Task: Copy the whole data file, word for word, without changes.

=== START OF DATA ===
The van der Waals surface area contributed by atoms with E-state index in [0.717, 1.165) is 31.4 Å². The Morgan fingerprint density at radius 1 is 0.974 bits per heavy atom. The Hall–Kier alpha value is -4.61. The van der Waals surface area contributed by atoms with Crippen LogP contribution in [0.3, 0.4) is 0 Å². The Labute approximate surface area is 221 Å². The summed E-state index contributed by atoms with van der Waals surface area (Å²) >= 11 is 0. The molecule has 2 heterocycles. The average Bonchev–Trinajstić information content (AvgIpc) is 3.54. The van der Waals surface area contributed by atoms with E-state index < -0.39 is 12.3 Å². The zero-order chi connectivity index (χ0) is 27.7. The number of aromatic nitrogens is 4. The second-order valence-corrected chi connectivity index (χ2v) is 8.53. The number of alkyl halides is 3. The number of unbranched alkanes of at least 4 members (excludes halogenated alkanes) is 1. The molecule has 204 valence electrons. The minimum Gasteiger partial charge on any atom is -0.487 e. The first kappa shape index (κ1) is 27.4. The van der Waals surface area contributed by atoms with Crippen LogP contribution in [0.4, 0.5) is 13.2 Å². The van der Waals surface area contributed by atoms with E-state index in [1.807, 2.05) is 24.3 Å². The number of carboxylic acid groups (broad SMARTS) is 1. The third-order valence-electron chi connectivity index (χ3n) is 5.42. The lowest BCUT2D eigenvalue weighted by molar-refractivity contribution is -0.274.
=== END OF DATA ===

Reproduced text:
The van der Waals surface area contributed by atoms with E-state index in [0.717, 1.165) is 31.4 Å². The Morgan fingerprint density at radius 1 is 0.974 bits per heavy atom. The Hall–Kier alpha value is -4.61. The van der Waals surface area contributed by atoms with Crippen LogP contribution in [0.3, 0.4) is 0 Å². The Labute approximate surface area is 221 Å². The summed E-state index contributed by atoms with van der Waals surface area (Å²) >= 11 is 0. The molecule has 2 heterocycles. The average Bonchev–Trinajstić information content (AvgIpc) is 3.54. The van der Waals surface area contributed by atoms with E-state index < -0.39 is 12.3 Å². The zero-order chi connectivity index (χ0) is 27.7. The number of aromatic nitrogens is 4. The second-order valence-corrected chi connectivity index (χ2v) is 8.53. The number of alkyl halides is 3. The number of unbranched alkanes of at least 4 members (excludes halogenated alkanes) is 1. The molecule has 204 valence electrons. The minimum Gasteiger partial charge on any atom is -0.487 e. The first kappa shape index (κ1) is 27.4. The van der Waals surface area contributed by atoms with Crippen LogP contribution in [0.4, 0.5) is 13.2 Å². The van der Waals surface area contributed by atoms with E-state index in [1.807, 2.05) is 24.3 Å². The number of carboxylic acid groups (broad SMARTS) is 1. The third-order valence-electron chi connectivity index (χ3n) is 5.42. The lowest BCUT2D eigenvalue weighted by molar-refractivity contribution is -0.274.